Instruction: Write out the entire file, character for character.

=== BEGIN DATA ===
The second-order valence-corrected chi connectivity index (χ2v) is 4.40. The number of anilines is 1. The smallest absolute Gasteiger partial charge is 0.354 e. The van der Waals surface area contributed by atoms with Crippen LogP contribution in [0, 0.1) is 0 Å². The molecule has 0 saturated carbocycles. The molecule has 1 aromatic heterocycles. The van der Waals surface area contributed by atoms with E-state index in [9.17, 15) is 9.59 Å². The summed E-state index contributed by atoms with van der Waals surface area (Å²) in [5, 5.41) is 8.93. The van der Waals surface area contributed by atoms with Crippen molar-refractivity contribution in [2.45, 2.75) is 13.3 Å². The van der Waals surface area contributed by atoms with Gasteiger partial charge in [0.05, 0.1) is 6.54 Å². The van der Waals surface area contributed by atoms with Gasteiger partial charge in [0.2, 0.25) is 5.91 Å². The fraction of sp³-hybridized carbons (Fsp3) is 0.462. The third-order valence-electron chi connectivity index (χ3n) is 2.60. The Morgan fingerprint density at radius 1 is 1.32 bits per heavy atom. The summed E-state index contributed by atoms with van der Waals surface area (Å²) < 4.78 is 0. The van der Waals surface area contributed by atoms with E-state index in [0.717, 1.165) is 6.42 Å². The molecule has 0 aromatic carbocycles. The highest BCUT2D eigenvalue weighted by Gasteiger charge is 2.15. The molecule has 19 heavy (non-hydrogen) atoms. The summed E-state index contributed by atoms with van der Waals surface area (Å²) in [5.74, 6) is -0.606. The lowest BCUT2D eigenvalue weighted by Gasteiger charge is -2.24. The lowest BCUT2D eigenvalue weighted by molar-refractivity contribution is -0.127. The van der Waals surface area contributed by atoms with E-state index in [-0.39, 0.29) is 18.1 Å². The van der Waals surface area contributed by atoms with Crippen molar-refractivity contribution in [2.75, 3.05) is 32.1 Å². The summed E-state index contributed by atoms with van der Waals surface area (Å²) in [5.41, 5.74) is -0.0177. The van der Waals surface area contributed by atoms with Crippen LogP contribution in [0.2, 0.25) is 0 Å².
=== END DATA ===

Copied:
The second-order valence-corrected chi connectivity index (χ2v) is 4.40. The number of anilines is 1. The smallest absolute Gasteiger partial charge is 0.354 e. The van der Waals surface area contributed by atoms with Crippen LogP contribution in [0, 0.1) is 0 Å². The molecule has 0 saturated carbocycles. The molecule has 1 aromatic heterocycles. The van der Waals surface area contributed by atoms with E-state index in [9.17, 15) is 9.59 Å². The summed E-state index contributed by atoms with van der Waals surface area (Å²) in [5, 5.41) is 8.93. The van der Waals surface area contributed by atoms with Crippen molar-refractivity contribution in [2.45, 2.75) is 13.3 Å². The van der Waals surface area contributed by atoms with Gasteiger partial charge in [0.05, 0.1) is 6.54 Å². The van der Waals surface area contributed by atoms with Gasteiger partial charge in [0.2, 0.25) is 5.91 Å². The fraction of sp³-hybridized carbons (Fsp3) is 0.462. The third-order valence-electron chi connectivity index (χ3n) is 2.60. The Morgan fingerprint density at radius 1 is 1.32 bits per heavy atom. The summed E-state index contributed by atoms with van der Waals surface area (Å²) < 4.78 is 0. The van der Waals surface area contributed by atoms with E-state index in [0.717, 1.165) is 6.42 Å². The molecule has 0 aromatic carbocycles. The highest BCUT2D eigenvalue weighted by Gasteiger charge is 2.15. The molecule has 19 heavy (non-hydrogen) atoms. The summed E-state index contributed by atoms with van der Waals surface area (Å²) in [5.74, 6) is -0.606. The lowest BCUT2D eigenvalue weighted by Gasteiger charge is -2.24. The lowest BCUT2D eigenvalue weighted by molar-refractivity contribution is -0.127. The van der Waals surface area contributed by atoms with E-state index in [-0.39, 0.29) is 18.1 Å². The van der Waals surface area contributed by atoms with Crippen molar-refractivity contribution in [2.75, 3.05) is 32.1 Å². The summed E-state index contributed by atoms with van der Waals surface area (Å²) in [5.41, 5.74) is -0.0177. The van der Waals surface area contributed by atoms with Crippen LogP contribution in [0.2, 0.25) is 0 Å².